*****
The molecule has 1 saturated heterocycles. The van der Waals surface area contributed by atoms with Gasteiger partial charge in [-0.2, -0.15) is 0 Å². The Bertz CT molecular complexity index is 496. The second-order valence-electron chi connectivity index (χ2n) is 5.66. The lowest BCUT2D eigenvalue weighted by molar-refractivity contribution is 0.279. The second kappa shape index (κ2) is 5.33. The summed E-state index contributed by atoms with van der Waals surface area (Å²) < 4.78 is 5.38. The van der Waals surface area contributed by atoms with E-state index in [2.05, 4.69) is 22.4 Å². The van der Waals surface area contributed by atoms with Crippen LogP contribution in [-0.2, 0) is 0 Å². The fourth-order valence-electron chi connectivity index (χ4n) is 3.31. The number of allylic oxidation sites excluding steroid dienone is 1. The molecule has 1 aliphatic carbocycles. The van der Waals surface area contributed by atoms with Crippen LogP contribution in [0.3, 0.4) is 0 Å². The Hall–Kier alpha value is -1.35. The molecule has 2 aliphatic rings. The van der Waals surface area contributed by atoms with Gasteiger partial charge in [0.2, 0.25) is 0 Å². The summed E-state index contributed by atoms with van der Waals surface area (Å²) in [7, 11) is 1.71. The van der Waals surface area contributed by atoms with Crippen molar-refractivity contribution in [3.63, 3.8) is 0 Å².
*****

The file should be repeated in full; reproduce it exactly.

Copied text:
The molecule has 1 saturated heterocycles. The van der Waals surface area contributed by atoms with Gasteiger partial charge in [-0.2, -0.15) is 0 Å². The Bertz CT molecular complexity index is 496. The second-order valence-electron chi connectivity index (χ2n) is 5.66. The lowest BCUT2D eigenvalue weighted by molar-refractivity contribution is 0.279. The second kappa shape index (κ2) is 5.33. The summed E-state index contributed by atoms with van der Waals surface area (Å²) < 4.78 is 5.38. The van der Waals surface area contributed by atoms with E-state index in [2.05, 4.69) is 22.4 Å². The van der Waals surface area contributed by atoms with Crippen LogP contribution in [-0.2, 0) is 0 Å². The fourth-order valence-electron chi connectivity index (χ4n) is 3.31. The number of allylic oxidation sites excluding steroid dienone is 1. The molecule has 1 aliphatic carbocycles. The van der Waals surface area contributed by atoms with Crippen LogP contribution in [0.3, 0.4) is 0 Å². The Hall–Kier alpha value is -1.35. The molecule has 2 aliphatic rings. The van der Waals surface area contributed by atoms with Gasteiger partial charge in [0.2, 0.25) is 0 Å². The summed E-state index contributed by atoms with van der Waals surface area (Å²) in [7, 11) is 1.71. The van der Waals surface area contributed by atoms with Crippen molar-refractivity contribution in [3.63, 3.8) is 0 Å².